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Two Zoom workshops worth checking out this month

Sessions focus on straw-bale gardening, vegetable growing

Straw bale garden with plants
Here's one example of a straw-bale garden, at the Fair Oaks Horticulture Center
in May 2018. Sweet potatoes were planted in the bales that year. (Photo: Kathy
Morrison)

Any gardener who'd just as soon not risk a crowd, even outdoors, right now should be happy to know that the region's master gardeners have your back.

Two free Zoom online workshops are scheduled for Saturday, Jan. 22:

-- 9 a.m. to noon. "Spring and Summer Vegetables" is the topic covered by the El Dorado master gardeners. Master gardener Zack Dowell will discuss garden plant selection, planting times, site selection, soil preparation, proper seed planting techniques, and pest management.

Registration is free but required here: https://surveys.ucanr.edu/survey.cfm?surveynumber=36315

Visit the El Dorado master gardeners' website https://mgeldorado.ucanr.edu/ to see what else they have planned for workshops through March.

-- 10:30-11:30 a.m. "Straw-Bale Gardening" is offered by the Placer County master gardeners. Straw-bale gardening in easily conditioned straw bales, they note, offers "no soil, no digging, no bending,  only a trowel needed."  The workshop will show how to set up and condition the bales, which can be used for all types of vegetables, from tomatoes to sweet potatoes, as well as herbs or flowers.

The Zoom Link: https://us02web.zoom.us/j/83410416355?

Passcode: garden

The Placer master gardeners' main website is https://pcmg.ucanr.org/ where the calendar of all their late-winter Zoom workshops is available.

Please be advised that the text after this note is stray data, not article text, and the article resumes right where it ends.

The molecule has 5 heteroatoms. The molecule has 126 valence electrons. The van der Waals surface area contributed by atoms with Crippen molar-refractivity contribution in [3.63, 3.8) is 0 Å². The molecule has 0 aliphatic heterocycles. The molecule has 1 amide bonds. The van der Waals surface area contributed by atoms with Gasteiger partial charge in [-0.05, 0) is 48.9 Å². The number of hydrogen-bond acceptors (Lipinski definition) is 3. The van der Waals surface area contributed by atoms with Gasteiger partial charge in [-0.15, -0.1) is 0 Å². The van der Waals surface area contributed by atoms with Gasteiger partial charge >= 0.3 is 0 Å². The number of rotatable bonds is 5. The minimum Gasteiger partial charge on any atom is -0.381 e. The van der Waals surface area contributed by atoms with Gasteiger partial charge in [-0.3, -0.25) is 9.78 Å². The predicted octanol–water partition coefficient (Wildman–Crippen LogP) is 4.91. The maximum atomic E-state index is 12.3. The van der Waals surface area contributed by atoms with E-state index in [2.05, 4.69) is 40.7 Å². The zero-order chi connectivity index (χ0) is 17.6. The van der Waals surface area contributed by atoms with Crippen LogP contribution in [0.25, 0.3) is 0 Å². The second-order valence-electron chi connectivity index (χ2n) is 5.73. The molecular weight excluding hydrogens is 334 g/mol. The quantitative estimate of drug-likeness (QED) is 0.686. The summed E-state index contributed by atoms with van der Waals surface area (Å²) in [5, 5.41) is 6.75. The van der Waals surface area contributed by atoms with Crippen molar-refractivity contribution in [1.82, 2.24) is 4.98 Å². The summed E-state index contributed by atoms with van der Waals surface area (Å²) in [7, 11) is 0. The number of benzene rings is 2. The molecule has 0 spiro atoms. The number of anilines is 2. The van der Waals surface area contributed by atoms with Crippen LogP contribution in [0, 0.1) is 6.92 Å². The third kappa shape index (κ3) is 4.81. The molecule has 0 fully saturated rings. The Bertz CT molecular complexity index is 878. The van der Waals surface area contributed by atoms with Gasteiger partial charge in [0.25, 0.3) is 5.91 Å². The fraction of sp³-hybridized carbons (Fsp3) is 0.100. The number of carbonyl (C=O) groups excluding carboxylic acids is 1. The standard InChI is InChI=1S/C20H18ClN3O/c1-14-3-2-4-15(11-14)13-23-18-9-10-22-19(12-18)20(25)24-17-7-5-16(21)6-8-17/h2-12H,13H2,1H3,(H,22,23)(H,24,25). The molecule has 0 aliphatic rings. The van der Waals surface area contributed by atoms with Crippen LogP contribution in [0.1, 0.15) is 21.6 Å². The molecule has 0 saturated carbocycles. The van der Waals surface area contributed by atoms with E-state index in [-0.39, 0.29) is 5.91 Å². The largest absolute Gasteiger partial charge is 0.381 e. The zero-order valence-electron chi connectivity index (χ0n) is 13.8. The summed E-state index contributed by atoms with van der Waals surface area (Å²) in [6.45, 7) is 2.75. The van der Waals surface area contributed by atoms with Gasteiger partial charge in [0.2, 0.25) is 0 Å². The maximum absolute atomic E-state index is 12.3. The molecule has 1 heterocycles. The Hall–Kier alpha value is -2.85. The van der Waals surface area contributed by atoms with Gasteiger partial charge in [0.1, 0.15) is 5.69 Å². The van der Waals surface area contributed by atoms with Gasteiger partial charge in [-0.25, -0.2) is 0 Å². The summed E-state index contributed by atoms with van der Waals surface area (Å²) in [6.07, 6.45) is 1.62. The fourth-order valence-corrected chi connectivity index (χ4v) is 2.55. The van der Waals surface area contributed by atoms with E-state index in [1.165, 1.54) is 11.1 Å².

-- Kathy Morrison

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Dig In: Garden checklist for week of Jan. 29

Bundle up and get work done!

* Prune, prune, prune. Now is the time to cut back most deciduous trees and shrubs. The exceptions are spring-flowering shrubs such as lilacs.

* Now is the time to prune fruit trees, except apricot and cherry trees. Clean up leaves and debris around the trees to prevent the spread of disease.

* Prune roses, even if they’re still trying to bloom or sprouting new growth. Strip off any remaining leaves, so the bush will be able to put out new growth in early spring.

* Prune Christmas camellias (Camellia sasanqua), the early-flowering varieties, after their bloom. They don’t need much, but selective pruning can promote bushiness, upright growth and more bloom next winter. Feed with an acid-type fertilizer. But don’t feed your Japonica camellias until after they finish blooming next month. Feeding while camellias are in bloom may cause them to drop unopened buds.

* Clean up leaves and debris around your newly pruned roses and shrubs. Put down fresh mulch or bark to keep roots cozy.

* Apply horticultural oil to fruit trees to control scale, mites and aphids. Oils need 24 hours of dry weather after application to be effective.

* This is also the time to spray a copper-based oil to peach and nectarine trees to fight leaf curl. Avoid spraying on windy days.

* Divide daylilies, Shasta daisies and other perennials.

* Cut back and divide chrysanthemums.

* Plant bare-root roses, trees and shrubs.

* Transplant pansies, violas, calendulas, English daisies, snapdragons and fairy primroses.

* In the vegetable garden, plant fava beans, head lettuce, mustard, onion sets, radicchio and radishes.

* Plant bare-root asparagus and root divisions of rhubarb.

* In the bulb department, plant callas, anemones, ranunculus and gladiolus for bloom from late spring into summer.

* Plant blooming azaleas, camellias and rhododendrons. If you’re shopping for these beautiful landscape plants, you can now find them in full flower at local nurseries.

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